Judicial System holds important Role in upholding Children’s Rights and ensuring their Best Interest
TRIPOLI, 21 April 2013 – The Libyan Higher Judicial Institute (HJI) and UNICEF have launched a comprehensive capacity building programme for judges, prosecutors, and others involved in the judicial system in Libya, with the aim of preparing a solid ground for building a juvenile justice system in Libya. The Higher Judicial Institute has also hosted and led, with UNICEF's technical support, a 3-day consultation on drafting a Juvenile Justice Law.
A recent UNICEF-supported mapping of Libya's existing laws and policy frameworks relevant to child protection showed that there are positive elements in Libya's legislations, such as prohibition of death penalty for persons under 18, prohibition of marriage for persons under 20, and prohibition of corporal punishment in school (reports indicate that this is still being practiced, however) .
However, much work still needs to be done before the Libyan legal system is in line with international standards and provides adequate protection for children and adolescents; particularly a shift towards a rights-based approach would be favorable. "Children in contact with the law need to be given different treatment than adults all the way from initial contact, detention, and release" said Carel de Rooy, UNICEF Country Director, at the opening of the judges training. "You, as judges, play a critical role in putting in place systems that protect minors, especially girls, so that they are given the special care and attention they deserve" de Rooy added.
The current capacity building programme was initiated through a four-day workshop, which started on 07 April for judges from various regions of Libya under the theme "Realizing the best interests of the child through judicial judgments". At the end of the training, the President of the Supreme Judicial Council and Supreme Court, UNICEF Libya Country Director, and Judge Bakkar from the HJI handed out certificates to participants.
A second training for 25 prosecutors starts today 21 April, under the theme "The role of prosecutors in upholding Children's Rights". The official closing ceremony will take place on 24 April.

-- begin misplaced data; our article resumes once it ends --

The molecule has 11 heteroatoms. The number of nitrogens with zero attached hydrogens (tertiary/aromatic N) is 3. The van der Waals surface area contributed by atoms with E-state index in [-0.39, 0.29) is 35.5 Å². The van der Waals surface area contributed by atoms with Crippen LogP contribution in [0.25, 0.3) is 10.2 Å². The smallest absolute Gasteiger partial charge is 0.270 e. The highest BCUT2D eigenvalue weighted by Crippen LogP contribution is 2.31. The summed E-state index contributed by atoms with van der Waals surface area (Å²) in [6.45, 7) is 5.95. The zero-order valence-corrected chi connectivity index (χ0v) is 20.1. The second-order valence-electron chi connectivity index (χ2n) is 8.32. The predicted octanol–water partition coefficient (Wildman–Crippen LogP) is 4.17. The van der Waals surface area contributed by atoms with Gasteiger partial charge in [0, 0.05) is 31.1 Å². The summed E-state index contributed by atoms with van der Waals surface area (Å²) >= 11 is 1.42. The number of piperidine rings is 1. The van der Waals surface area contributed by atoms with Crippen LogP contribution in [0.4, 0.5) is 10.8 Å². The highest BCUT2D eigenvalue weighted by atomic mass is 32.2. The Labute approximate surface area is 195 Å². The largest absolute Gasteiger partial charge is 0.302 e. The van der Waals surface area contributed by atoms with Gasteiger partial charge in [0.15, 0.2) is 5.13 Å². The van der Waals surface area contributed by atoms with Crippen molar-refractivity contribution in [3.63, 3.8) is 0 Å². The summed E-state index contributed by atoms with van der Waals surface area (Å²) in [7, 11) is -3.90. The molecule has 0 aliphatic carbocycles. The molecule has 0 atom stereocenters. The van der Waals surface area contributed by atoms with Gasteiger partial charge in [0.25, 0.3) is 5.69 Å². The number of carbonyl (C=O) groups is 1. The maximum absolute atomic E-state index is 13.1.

The trainings cover the general principles of the Convention on the Right of the Child (CRC), and include case studies and examples from many countries around the world. "These trainings are only the beginning of a long cooperation between the Higher Judicial Institute and UNICEF" said Judge Bakkar from the Higher Judicial Institute at the opening.
Raising awareness among judges and prosecutors is an important step. "A critical next step will be to ensure that children's rights are adequately reflected in the new Libyan constitution. This will determine to what extent a rights-based approach can be reflected in the legal system" commented Eliza Murtazaeva, UNICEF Libya Child Protection Specialist.
UNICEF works in 190 countries and territories to help children survive and thrive, from early childhood through adolescence. The world's largest provider of vaccines for developing countries, UNICEF supports child health and nutrition, good water and sanitation, quality basic education for all boys and girls, and the protection of children from violence, exploitation, and AIDS. UNICEF is funded entirely by the voluntary contributions of individuals, businesses, foundations and governments. For more information about UNICEF and its work visit:
For more information about UNICEF's work in education visit:
Follow us on Twitter and Facebook
For further information, please contact:
Ms Yosi Echeverry Burckhardt
Reports Officer, UNICEF Libya
+218 91 93 59 765
Or in the UNICEF Regional Office:
Regional Chief of Communication, Amman, Jordan
+962 79 590 4740